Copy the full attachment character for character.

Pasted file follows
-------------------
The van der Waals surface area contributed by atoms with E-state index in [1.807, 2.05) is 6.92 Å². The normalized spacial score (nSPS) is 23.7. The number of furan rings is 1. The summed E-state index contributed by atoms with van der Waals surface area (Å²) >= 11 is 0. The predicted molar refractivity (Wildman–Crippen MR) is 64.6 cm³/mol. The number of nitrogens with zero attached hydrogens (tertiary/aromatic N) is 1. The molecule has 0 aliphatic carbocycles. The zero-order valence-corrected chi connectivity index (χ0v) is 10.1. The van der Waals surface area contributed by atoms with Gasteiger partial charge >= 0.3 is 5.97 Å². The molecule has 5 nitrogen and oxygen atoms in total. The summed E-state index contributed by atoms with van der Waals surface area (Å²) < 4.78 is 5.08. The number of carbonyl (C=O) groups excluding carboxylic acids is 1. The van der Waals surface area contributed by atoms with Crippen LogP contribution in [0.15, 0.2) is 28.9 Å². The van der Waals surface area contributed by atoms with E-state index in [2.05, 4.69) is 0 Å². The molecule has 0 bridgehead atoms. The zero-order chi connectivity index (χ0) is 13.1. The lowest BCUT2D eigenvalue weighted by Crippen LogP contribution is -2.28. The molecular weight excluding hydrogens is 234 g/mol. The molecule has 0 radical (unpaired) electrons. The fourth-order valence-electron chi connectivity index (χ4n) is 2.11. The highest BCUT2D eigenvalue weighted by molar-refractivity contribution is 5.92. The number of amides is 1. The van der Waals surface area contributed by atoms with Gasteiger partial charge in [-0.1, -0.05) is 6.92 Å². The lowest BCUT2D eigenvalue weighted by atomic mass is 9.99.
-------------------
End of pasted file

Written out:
The van der Waals surface area contributed by atoms with E-state index in [1.807, 2.05) is 6.92 Å². The normalized spacial score (nSPS) is 23.7. The number of furan rings is 1. The summed E-state index contributed by atoms with van der Waals surface area (Å²) >= 11 is 0. The predicted molar refractivity (Wildman–Crippen MR) is 64.6 cm³/mol. The number of nitrogens with zero attached hydrogens (tertiary/aromatic N) is 1. The molecule has 0 aliphatic carbocycles. The zero-order valence-corrected chi connectivity index (χ0v) is 10.1. The van der Waals surface area contributed by atoms with Gasteiger partial charge >= 0.3 is 5.97 Å². The molecule has 5 nitrogen and oxygen atoms in total. The summed E-state index contributed by atoms with van der Waals surface area (Å²) < 4.78 is 5.08. The number of carbonyl (C=O) groups excluding carboxylic acids is 1. The van der Waals surface area contributed by atoms with Crippen LogP contribution in [0.15, 0.2) is 28.9 Å². The van der Waals surface area contributed by atoms with E-state index in [2.05, 4.69) is 0 Å². The molecule has 0 bridgehead atoms. The zero-order chi connectivity index (χ0) is 13.1. The lowest BCUT2D eigenvalue weighted by Crippen LogP contribution is -2.28. The molecular weight excluding hydrogens is 234 g/mol. The molecule has 0 radical (unpaired) electrons. The fourth-order valence-electron chi connectivity index (χ4n) is 2.11. The highest BCUT2D eigenvalue weighted by molar-refractivity contribution is 5.92. The number of amides is 1. The van der Waals surface area contributed by atoms with Gasteiger partial charge in [-0.1, -0.05) is 6.92 Å². The lowest BCUT2D eigenvalue weighted by atomic mass is 9.99.